1 How do you know what the student is really talking about? What clues are there?
It's in discrepancies between their words, tone of voice, body language, gestures ect
2 How can you use what you hear so that it supports the student in their coaching process? What are the techniques that you can use?
Here is how the ICF defines Active Listening, adapted for teachers coaching students.
Attends to the student and the student’s agenda, and not to the coach’s agenda for the student. That's a change from the usual teacher role, and will be discussed further in this chapter and book. There are usually several agendas in the room in any coaching. If these are allowed to interact there may well be conflict. You will notice when your agenda for the student is significantly different to their own agenda. At such a time you will need to self-manage, and be a coach rather than a teacher.
Hears the student’s concerns, goals, values and beliefs about what is and is not possible. Just hear them, without getting too involved in the background story. Your focus as coach is on helping the student describe their future, and finding out what the student can do right now in order to move in that direction.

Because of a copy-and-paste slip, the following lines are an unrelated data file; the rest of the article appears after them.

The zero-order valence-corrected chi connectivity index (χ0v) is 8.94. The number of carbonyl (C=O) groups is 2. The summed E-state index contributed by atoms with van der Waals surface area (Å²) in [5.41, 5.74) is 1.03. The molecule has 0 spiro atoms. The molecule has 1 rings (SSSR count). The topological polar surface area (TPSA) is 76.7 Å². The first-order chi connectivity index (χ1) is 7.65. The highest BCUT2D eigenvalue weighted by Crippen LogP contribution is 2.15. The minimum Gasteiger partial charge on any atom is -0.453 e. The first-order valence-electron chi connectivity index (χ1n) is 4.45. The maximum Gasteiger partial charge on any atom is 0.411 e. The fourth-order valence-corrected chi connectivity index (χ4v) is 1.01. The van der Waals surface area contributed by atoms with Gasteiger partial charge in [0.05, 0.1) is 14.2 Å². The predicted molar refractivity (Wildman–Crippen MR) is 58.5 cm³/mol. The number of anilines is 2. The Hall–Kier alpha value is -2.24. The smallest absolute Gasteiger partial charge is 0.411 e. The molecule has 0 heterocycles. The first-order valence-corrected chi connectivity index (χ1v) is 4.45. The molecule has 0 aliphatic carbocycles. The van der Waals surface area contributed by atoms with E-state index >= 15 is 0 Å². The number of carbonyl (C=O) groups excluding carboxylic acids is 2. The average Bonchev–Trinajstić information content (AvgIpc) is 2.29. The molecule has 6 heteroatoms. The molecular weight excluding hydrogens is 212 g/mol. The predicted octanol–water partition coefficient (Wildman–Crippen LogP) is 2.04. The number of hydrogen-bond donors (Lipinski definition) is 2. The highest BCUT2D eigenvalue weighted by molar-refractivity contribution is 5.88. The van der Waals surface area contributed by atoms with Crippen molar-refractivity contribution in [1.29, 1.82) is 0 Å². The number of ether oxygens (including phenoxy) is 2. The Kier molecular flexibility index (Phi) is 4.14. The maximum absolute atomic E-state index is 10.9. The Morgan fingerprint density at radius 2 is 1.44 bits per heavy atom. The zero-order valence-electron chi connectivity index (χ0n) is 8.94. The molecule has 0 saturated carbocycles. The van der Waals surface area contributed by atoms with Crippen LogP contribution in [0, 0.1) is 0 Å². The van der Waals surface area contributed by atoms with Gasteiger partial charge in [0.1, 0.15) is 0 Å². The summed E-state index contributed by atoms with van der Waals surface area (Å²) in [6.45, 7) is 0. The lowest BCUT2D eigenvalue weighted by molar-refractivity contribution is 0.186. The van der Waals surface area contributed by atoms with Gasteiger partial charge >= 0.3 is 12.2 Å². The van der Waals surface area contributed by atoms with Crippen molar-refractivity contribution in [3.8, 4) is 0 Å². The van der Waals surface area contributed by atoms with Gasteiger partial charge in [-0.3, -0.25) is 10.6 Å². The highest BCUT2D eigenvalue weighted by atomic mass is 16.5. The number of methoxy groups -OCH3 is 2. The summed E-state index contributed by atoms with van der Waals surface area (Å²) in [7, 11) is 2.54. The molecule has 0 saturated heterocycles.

Distinguishes between the words, the tone of voice, and the body language. The verbal and physical channels are separate communication channels, and you will receive streams of valuable information from each channel. Note especially when the channels give you clashing information, as this is often a call for support for a deep need for change.
Summarizes, paraphrases, reiterates, mirrors back what student has said to ensure clarity and understanding. These are tools for supporting your student, and will be explored more in this chapter.
Encourages, accepts, explores and reinforces the student’s expression of feelings, perceptions, concerns, beliefs, suggestions, etc.. These expressions are signs that the student is growing up, taking the responsibility for who they are, and naturally should be supported and encouraged.
Integrates and builds on the student’s ideas and suggestions. Again, these are signs of the student's developing maturity and working with these will support the student in developing their sense of self.
“Bottom-lines” or understands the essence of the student’s communication and helps them get to the point rather than engaging in long descriptive stories. Bottom-lining is a tool for getting the student to focus on the present moment rather than getting lost in long stories. Just summarise in a sentence so the student knows that you are listening actively.
Allows the student to vent or “clear” the situation without judgment or attachment in order to move on to the next steps. Again, this is a tool for lightening the student's emotional baggage so that the student can move on. Sometimes this process needs special attention, and I will discuss this at the end of the chapter.